When it comes to romantic comedies these days, it takes a lot to impress, especially with the frequency in which they seemed to be churned out. A good rom-com is rare, and I’m definitely a romance skeptic. But sometimes, when rom-coms embrace the inherent ridiculousness that comes with the whole ‘odd-couple’ trope, and cast two very charming leads, it can turn out…well, not bad.

Isabelle (Diane Kruger) has found the perfect man and they are soon to be married. The only problem is, Isa’s family suffers from a peculiar ‘curse’ – first marriages will never last. Consumed with worry over this superstition, and wanting to spend the rest of her life with Pierre (Robert Plagnoll), Isabelle’s solution is to have a quickie wedding, and then promptly divorce the first guy before she marries Pierre. Enter Jean-Yves (Dany Boon). Isabelle chases him halfway around the world, but of course, things don’t quite go according to her master plan…

Fly Me to the Moon (French title Un plan parfait) definitely garners points for embracing the silly nature of its story, and creating some silly humour to match it. Let’s face it – it’s very hard to take seriously a family and main character that believe in a marriage curse. Sometimes, my belief was stretched to the limit, and instead of laughing at the situation, I found myself wondering what the hell Isabelle was thinking? How can a logical person (which we are lead to believe Isabelle is most of the time) act this way? It’s much easier to just go with the flow. The conclusion of the film is never in question (who goes to a rom-com to be surprised?), and thankfully, there is some occasional laugh out loud moments along the way.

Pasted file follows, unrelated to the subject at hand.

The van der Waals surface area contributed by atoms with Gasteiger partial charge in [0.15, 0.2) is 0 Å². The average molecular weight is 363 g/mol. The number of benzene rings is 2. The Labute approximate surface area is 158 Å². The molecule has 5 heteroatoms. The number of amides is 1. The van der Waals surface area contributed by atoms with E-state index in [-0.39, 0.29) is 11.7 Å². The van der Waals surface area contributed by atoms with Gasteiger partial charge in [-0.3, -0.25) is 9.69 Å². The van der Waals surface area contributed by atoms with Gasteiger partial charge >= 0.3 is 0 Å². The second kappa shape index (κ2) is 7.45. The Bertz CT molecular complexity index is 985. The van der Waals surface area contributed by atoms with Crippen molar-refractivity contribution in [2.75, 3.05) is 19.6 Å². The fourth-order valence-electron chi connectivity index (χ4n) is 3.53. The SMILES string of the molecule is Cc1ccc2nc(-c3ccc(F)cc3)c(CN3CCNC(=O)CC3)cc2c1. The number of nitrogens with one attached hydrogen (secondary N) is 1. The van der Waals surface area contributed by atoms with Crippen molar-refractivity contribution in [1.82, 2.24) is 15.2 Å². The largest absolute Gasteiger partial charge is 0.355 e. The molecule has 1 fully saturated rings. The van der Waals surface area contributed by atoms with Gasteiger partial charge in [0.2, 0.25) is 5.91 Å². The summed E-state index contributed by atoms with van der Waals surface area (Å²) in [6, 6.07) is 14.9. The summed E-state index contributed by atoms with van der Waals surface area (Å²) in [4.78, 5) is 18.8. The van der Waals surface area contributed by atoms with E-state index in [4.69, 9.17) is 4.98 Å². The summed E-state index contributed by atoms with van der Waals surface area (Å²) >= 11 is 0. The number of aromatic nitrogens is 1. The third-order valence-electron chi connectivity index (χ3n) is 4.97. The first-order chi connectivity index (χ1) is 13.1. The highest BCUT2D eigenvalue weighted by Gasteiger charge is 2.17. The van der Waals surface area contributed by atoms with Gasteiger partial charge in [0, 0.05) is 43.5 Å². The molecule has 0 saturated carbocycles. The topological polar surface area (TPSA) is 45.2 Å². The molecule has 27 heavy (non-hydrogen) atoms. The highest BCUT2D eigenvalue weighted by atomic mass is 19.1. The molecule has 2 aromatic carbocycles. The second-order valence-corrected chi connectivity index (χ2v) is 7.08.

fly me to the moon

I credit the successful laughs to the comic performances of Kruger and Boon. Isabelle is the typical ‘calm and in control’ woman who discovers a new lease on life. Sometimes, it’s even hard to like her! Her treatment of Jean-Yves is often callous, but she does redeem herself in the end. Diane Kruger carries her role with great sense of energy and vibrancy. But, it is Dany Boon who really steals the show, as the sweet-hearted travel writer. He’s endlessly endearing, produces some real emotion, and puts his comic

Visually colourful, with charming leads, and yes, I even laughed out loud a few times, but despite all this, Fly Me to the Moon adds nothing new to the romantic comedy genre. Fans of Kruger and Boon will enjoy it, and it’s light-hearted enough to make for a pleasant viewing. Even though it’s largely forgettable, it’s the type of film I could watch to pass a lazy Saturday afternoon.


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